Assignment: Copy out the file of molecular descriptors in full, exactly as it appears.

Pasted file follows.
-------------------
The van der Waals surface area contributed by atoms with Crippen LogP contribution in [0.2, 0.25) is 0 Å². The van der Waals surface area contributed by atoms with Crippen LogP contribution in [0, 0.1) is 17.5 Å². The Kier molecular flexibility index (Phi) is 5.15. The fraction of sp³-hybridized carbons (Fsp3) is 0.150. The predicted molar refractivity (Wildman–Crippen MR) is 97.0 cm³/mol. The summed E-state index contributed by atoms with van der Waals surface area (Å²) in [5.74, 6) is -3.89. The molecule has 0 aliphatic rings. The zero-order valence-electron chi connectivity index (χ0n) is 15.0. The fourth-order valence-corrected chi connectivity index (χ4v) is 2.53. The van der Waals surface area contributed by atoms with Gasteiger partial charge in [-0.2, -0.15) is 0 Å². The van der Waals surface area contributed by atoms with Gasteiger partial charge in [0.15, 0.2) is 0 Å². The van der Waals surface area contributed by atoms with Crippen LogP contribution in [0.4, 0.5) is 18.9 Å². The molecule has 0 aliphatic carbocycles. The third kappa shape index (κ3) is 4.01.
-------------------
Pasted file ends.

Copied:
The van der Waals surface area contributed by atoms with Crippen LogP contribution in [0.2, 0.25) is 0 Å². The van der Waals surface area contributed by atoms with Crippen LogP contribution in [0, 0.1) is 17.5 Å². The Kier molecular flexibility index (Phi) is 5.15. The fraction of sp³-hybridized carbons (Fsp3) is 0.150. The predicted molar refractivity (Wildman–Crippen MR) is 97.0 cm³/mol. The summed E-state index contributed by atoms with van der Waals surface area (Å²) in [5.74, 6) is -3.89. The molecule has 0 aliphatic rings. The zero-order valence-electron chi connectivity index (χ0n) is 15.0. The fourth-order valence-corrected chi connectivity index (χ4v) is 2.53. The van der Waals surface area contributed by atoms with Gasteiger partial charge in [-0.2, -0.15) is 0 Å². The van der Waals surface area contributed by atoms with Gasteiger partial charge in [0.15, 0.2) is 0 Å². The van der Waals surface area contributed by atoms with Crippen LogP contribution in [0.4, 0.5) is 18.9 Å². The molecule has 0 aliphatic carbocycles. The third kappa shape index (κ3) is 4.01.